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      Many students who come from low-income, first-gen, or other disadvantaged backgrounds are put off by the gatekeeping that goes on in academia as well as its insular culture, what would you say to them? Does the reality reflect these concerns?     That’s totally accurate. Numerically, if you move up any work chain, the number of students coming from working class backgrounds dwindles. In academia, you have a lot of people who are grown up but have never worked a regular job, because they’ve gone straight from college, to graduate programs, to a PhD, and have taught in academia ever since. When I went to Berkeley after getting my master’s, some students in my cohort were 22, straight out of excellent undergraduate programs, and now were in a PhD program. I had worked for five years before going into these programs, but most people haven’t done that.  Transpose that 30 years later and there are still people in academia who are now 50, and still haven’t worked in the “normal economy.” Obviously, academics are also part of the economy, but it’s different. It’s hierarchical, it’s competitive. There are all sorts of class-inflected concerns. For example, if you tell people that you grew up on welfare they might look at you a little differently. Beyond your demographics—beyond being a woman, beyond being gay, beyond being a person of color—there’s all these other things about your background that trip people up and cause them to question your legitimacy.    Do you feel like people question your credentials based on your background?       My first job was at UCLA and I remember one time we were talking with colleagues, at a barbeque and we were talking about drinking and dive bars, and I said, “Oh yeah, I grew up in a bar. My dad was an alcoholic and so I spent a lot of time in this bar when I was a kid.” It completely changed the vibe, people looked uncomfortable, some excused themselves, and I remember thinking, “ Oh no, I shouldn’t have said that .” It just felt like everyone was looking at me differently, like I wasn’t that same scholar anymore because I had this weird background that was foreign to them. It was one of those first-gen moments that comes back to haunt you—I was an assistant professor at UCLA at that point and I felt like an idiot. I thought, something’s wrong here. Even though I’d come so far, there I was feeling like a fool. It made me realize that my PhD didn’t level the playing field. Because it’s my pedigree that matters more.    Would you encourage first-gen students who are interested in academia to pursue that path?       Definitely. If you want to go into academia, do it. I talk to peers who say, I never tell anyone to go to grad school because there are no jobs. While that may be true, I still disagree. Yes, it’s a hard field, but if their dream is to study more and learn more, who am I to get in the way? I see students now and they’re way more prepared than I was at that age.  A double standard does exist. You’re going to have to work harder than everyone else to prove yourself, but that’s nothing new. You’ve probably been working harder since day one. Why would you let that discourage you now? When you break out of the mold of what you were “supposed” to be, you’re always going to feel a little bit out of it, but that’s okay, you can excel and thrive, you can do all those things. You can become the leader of your field—no doubt about it. Get used to the discomfort, because it sticks around for a long time—don’t let that deter you.    Anything else you’d like to add?     This is more so for the colleges to think about.  For first-gen students, the step of going to school makes us different from not only our peers, but our families as well. I think that fact is often overlooked. Everyone makes it seem like getting to college your first year means you’ve made it, but really, it’s just the beginning. So much gets piled on after that and it can be very overwhelming. Colleges and universities should be cognizant of what these students are going through—that they've made a choice that separates them from all they've known.   Rapid Fire Round:     What’s one quote you live by?   I can’t think of one off the top of my head, but probably a rock n’ roll lyric.    Who motivates you?   I have a lot of intrinsic motivation. I grew up feeling like I was constantly behind and I didn’t like the feeling, so I worked very hard to “catch up.”    One book recommendation?   Anything by Eduardo Galeano—I read all his books. I started with  Open Veins of Latin America .     Movie :   Real Women Have Curves  captures that family/college disconnect.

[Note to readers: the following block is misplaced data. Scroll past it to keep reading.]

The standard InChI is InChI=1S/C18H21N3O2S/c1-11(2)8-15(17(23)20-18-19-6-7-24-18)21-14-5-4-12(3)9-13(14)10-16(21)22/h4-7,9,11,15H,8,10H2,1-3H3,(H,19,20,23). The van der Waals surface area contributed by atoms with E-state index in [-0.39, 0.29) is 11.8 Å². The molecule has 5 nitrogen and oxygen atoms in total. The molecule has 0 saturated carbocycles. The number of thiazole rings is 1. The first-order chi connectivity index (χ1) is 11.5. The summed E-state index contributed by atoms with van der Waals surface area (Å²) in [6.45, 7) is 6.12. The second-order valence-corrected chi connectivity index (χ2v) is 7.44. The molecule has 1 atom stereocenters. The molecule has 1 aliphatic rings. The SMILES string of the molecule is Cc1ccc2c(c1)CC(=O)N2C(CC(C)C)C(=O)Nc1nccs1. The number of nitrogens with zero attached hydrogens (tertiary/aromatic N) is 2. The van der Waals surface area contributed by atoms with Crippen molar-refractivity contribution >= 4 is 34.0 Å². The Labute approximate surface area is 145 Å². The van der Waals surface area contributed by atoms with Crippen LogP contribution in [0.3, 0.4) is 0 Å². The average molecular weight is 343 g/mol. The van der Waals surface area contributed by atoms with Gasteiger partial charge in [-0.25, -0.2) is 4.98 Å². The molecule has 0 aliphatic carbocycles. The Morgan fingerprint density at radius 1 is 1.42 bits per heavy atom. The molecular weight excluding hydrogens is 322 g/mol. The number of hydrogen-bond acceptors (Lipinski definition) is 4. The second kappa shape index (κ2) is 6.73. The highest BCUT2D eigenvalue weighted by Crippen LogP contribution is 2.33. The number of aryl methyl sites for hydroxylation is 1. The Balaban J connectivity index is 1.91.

David with civil rights activist Dolores Huerta.